A native of Chicago’s South Side, Nancy Johnson worked for more than a decade as an Emmy-nominated, award-winning television journalist at CBS and ABC affiliates in markets nationwide. A graduate of Northwestern University and The University of North Carolina at Chapel Hill, she lives in downtown Chicago and manages brand communications for a large nonprofit. The Kindest Lie is her first novel.
Nancy tells us, “I did a fun interview with Entertainment Weekly talking about my inspiration for the novel and how it fits into our current cultural moment. Also, I have a personal essay appearing in Real Simple magazine that will spark conversation and inspire us to think about our relationships.”
“The Kindest Lie is a deep dive into how we define family, what it means to be a mother, what secrets we owe to those we love, and what it means to grow up Black. This beautifully crafted debut will keep you asking these questions and more.” —Jodi Picoult
We’re delighted for you and the well-deserved recognition. Thank you for answering a few questions for us today!
Q1: What’s the premise of your new book?
The Kindest Lie is the story of Ruth Tuttle, a successful, Ivy League-educated Black engineer who returns to her dying Indiana factory hometown to search for the son she walked away from more than a decade ago. There, she meets and forms an unlikely connection with a poor, 11-year-old white boy nicknamed Midnight. The forces of race, class, and secrets put them on a collision course that could upend both of their lives.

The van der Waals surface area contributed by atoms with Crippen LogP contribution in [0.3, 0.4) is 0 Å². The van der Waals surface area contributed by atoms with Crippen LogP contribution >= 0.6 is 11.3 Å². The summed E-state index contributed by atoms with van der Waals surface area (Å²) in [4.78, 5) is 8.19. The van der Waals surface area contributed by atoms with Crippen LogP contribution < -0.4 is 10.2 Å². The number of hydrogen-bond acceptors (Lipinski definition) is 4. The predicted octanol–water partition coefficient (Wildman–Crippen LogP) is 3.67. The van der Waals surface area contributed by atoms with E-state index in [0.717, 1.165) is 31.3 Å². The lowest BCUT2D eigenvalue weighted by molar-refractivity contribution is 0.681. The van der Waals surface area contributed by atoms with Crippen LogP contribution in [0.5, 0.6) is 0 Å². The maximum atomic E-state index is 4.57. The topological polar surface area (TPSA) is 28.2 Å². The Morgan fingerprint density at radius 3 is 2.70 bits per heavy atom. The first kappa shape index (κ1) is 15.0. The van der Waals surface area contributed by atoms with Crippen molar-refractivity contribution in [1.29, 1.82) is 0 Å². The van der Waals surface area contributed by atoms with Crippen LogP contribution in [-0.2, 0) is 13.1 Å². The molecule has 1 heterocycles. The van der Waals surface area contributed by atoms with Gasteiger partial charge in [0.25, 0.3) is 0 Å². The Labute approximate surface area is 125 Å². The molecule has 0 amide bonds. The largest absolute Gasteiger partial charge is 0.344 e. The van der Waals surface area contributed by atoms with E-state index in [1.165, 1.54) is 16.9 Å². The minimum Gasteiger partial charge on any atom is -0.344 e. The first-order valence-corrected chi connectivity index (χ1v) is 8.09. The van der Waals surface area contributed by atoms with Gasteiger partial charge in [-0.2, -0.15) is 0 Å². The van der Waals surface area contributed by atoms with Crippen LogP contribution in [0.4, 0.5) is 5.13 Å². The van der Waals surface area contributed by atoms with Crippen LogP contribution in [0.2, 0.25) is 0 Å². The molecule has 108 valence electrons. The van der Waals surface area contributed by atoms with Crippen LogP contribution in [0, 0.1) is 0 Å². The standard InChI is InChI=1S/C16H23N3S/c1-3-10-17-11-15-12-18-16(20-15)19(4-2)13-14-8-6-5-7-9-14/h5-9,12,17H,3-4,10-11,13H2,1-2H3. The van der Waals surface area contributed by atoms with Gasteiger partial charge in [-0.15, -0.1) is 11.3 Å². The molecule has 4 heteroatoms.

Q2: What would you like people to know about the story itself?
While the issues of racism and classism are definitely evident in the novel, the story is really about family and love and sacrifice. You’ll ask yourself questions: How tethered are you to your past? Does your past define who you are today? How far would you go to protect your child’s future? What lies would you tell trying to do what’s best for the people you love?
Q3: What do your characters have to overcome in this story? What challenge do you set before them?
After Ruth gave birth to her son in her childhood bed, she left Ganton, Indiana and her child behind, never looking back. Now her unsuspecting husband is ready to start a family and she must reckon with her past before she can move forward.
Also, the novel is set in late 2008 when America is ravaged by an economic recession. You’ll meet a Black family and a white family in middle America, struggling, yet doing their best to survive and achieve the American dream.
Q4: What unique challenges did this book pose for you, if any?
The primary challenge was to write a book that addressed race and class without being heavy-handed and didactic. Instead, I focused on the characters, spending so much time with them that they became real to me. I may not have agreed with their choices, but I understood them. They became more than their mistakes, more than their circumstances. My goal was to make them complex, layered, and fully human on the page.
Q5: What has been the most rewarding aspect of having written this book?
The best part, hands down, has been connecting with readers. One woman wrote to me and said the character of Mama (Ruth’s grandmother) in my book reminded her of her own grandmother who is French and Belgian. Just like Mama, her grandmother baked cold-water cornbread and kept a can of bacon drippings on the back of the stove. Those are small points of connection, but they matter. Other readers have identified with Ruth’s dual identity and struggle to define herself apart from her family’s expectations. All of this speaks to how universal stories are and that’s why they’re incredibly powerful.